Sunday, I was struck by the complementarity of messages in articles that appeared in the New York Times about South Africa and in a local Herald Sun opinion piece authored by Jonathan Kotch, MD, MPH, one of our faculty members. In South Africa and in North Carolina, there are huge gaps in social and health equality between blacks and whites. Social and health inequalities are global problems that must be corrected.
- “There is a huge gap between black and white. The rainbow nation is a dream, not a reality.” — Mamello Tlakeli, who has worked as a waitress in South Africa
- Black South Africans are still very far behind whites, and by some measures falling further back. In 2001, white-led households typically earned close to $17,000 more than their black counterparts, at current exchange rates.– in “Nation Remade by Mandela, Social Equality Remains Elusive”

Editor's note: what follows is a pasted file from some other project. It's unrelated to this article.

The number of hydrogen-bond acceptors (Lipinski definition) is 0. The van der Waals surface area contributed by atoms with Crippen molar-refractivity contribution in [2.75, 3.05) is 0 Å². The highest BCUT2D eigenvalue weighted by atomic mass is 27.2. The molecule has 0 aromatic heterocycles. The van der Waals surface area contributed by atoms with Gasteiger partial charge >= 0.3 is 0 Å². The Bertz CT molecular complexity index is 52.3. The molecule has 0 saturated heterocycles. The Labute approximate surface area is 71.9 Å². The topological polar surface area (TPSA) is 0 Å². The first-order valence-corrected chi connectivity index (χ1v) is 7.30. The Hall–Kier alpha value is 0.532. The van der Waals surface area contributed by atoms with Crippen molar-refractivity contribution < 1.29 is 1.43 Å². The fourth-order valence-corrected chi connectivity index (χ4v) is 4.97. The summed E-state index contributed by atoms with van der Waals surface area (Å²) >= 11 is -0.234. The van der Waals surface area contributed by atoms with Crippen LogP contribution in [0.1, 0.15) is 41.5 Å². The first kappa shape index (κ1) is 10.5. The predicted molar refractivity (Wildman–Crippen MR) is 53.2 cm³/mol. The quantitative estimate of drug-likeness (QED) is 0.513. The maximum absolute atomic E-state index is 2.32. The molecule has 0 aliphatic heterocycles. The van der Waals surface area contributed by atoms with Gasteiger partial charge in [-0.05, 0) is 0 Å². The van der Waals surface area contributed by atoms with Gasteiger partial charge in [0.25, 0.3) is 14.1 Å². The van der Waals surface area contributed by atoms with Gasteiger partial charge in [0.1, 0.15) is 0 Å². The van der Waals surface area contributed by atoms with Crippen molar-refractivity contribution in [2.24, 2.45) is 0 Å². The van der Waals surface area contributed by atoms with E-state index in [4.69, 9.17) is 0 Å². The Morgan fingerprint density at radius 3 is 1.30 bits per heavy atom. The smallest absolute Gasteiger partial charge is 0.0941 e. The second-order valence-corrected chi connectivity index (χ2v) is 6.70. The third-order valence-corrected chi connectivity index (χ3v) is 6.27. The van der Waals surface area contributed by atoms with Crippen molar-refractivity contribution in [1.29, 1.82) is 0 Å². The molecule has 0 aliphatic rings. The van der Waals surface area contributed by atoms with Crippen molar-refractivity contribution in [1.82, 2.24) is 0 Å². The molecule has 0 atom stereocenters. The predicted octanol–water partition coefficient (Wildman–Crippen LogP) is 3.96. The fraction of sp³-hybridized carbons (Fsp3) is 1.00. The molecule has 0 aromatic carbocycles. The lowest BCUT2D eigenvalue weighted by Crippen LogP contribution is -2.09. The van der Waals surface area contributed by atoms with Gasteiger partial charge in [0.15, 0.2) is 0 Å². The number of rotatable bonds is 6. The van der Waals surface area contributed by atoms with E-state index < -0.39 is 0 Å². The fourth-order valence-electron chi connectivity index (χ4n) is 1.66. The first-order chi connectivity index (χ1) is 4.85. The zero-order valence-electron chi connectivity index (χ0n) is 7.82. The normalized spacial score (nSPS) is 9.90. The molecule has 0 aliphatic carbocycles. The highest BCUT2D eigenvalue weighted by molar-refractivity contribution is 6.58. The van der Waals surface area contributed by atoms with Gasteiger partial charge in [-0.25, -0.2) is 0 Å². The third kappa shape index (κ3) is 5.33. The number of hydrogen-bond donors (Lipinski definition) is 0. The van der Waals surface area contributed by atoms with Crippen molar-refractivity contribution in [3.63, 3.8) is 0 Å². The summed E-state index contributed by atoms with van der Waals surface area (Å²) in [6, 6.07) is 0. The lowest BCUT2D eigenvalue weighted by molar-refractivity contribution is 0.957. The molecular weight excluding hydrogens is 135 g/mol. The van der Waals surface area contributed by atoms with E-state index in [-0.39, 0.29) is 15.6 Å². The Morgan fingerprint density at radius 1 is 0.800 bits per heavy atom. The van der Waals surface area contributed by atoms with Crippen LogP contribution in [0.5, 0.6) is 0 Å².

- In 2012 an African American baby in North Carolina was 2.53 times more likely to die than a white baby. – in “Hard truths: Why more North Carolina children are dying”
Professor Kotch is right. North Carolina has a grand tradition of caring and commitment translated into social action. We should not go backward. Social and health inequalities undermine the fabric of our society. They threaten everyone, not only those who suffer immediately.
These are issues that deserve the attention of each of us, not just people in public health. Barbara